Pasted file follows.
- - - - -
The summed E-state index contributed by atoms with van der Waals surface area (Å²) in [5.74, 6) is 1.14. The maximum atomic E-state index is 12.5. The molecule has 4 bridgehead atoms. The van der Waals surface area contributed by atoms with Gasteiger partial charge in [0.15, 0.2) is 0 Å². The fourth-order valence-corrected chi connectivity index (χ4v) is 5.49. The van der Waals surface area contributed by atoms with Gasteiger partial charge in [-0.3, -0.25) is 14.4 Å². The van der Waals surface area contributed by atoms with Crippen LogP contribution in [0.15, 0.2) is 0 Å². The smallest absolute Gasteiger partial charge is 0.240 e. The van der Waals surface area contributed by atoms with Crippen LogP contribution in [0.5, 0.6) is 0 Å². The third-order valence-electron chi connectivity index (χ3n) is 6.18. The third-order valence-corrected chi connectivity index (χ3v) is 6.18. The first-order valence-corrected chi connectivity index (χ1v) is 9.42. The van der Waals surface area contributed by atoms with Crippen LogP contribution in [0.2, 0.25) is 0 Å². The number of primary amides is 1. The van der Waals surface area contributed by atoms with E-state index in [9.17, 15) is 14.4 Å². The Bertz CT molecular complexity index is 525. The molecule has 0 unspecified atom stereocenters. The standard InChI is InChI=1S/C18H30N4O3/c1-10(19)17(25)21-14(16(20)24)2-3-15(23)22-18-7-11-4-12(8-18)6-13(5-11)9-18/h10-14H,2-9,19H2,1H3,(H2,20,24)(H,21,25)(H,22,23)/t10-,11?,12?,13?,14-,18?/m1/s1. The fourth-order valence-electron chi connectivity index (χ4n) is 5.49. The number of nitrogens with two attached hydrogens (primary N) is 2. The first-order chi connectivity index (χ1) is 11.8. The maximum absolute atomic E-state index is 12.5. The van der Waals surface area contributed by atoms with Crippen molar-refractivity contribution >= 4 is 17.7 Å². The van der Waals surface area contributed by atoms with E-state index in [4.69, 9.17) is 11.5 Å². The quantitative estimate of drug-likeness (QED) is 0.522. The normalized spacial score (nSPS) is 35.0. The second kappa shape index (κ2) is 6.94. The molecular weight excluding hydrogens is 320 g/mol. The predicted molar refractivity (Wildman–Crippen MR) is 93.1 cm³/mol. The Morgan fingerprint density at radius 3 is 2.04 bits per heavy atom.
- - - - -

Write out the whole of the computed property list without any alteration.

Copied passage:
The summed E-state index contributed by atoms with van der Waals surface area (Å²) in [5.74, 6) is 1.14. The maximum atomic E-state index is 12.5. The molecule has 4 bridgehead atoms. The van der Waals surface area contributed by atoms with Gasteiger partial charge in [0.15, 0.2) is 0 Å². The fourth-order valence-corrected chi connectivity index (χ4v) is 5.49. The van der Waals surface area contributed by atoms with Gasteiger partial charge in [-0.3, -0.25) is 14.4 Å². The van der Waals surface area contributed by atoms with Crippen LogP contribution in [0.15, 0.2) is 0 Å². The smallest absolute Gasteiger partial charge is 0.240 e. The van der Waals surface area contributed by atoms with Crippen LogP contribution in [0.5, 0.6) is 0 Å². The third-order valence-electron chi connectivity index (χ3n) is 6.18. The third-order valence-corrected chi connectivity index (χ3v) is 6.18. The first-order valence-corrected chi connectivity index (χ1v) is 9.42. The van der Waals surface area contributed by atoms with Crippen LogP contribution in [0.2, 0.25) is 0 Å². The number of primary amides is 1. The van der Waals surface area contributed by atoms with E-state index in [9.17, 15) is 14.4 Å². The Bertz CT molecular complexity index is 525. The molecule has 0 unspecified atom stereocenters. The standard InChI is InChI=1S/C18H30N4O3/c1-10(19)17(25)21-14(16(20)24)2-3-15(23)22-18-7-11-4-12(8-18)6-13(5-11)9-18/h10-14H,2-9,19H2,1H3,(H2,20,24)(H,21,25)(H,22,23)/t10-,11?,12?,13?,14-,18?/m1/s1. The fourth-order valence-electron chi connectivity index (χ4n) is 5.49. The number of nitrogens with two attached hydrogens (primary N) is 2. The first-order chi connectivity index (χ1) is 11.8. The maximum absolute atomic E-state index is 12.5. The van der Waals surface area contributed by atoms with Crippen molar-refractivity contribution >= 4 is 17.7 Å². The van der Waals surface area contributed by atoms with E-state index in [4.69, 9.17) is 11.5 Å². The quantitative estimate of drug-likeness (QED) is 0.522. The normalized spacial score (nSPS) is 35.0. The second kappa shape index (κ2) is 6.94. The molecular weight excluding hydrogens is 320 g/mol. The predicted molar refractivity (Wildman–Crippen MR) is 93.1 cm³/mol. The Morgan fingerprint density at radius 3 is 2.04 bits per heavy atom.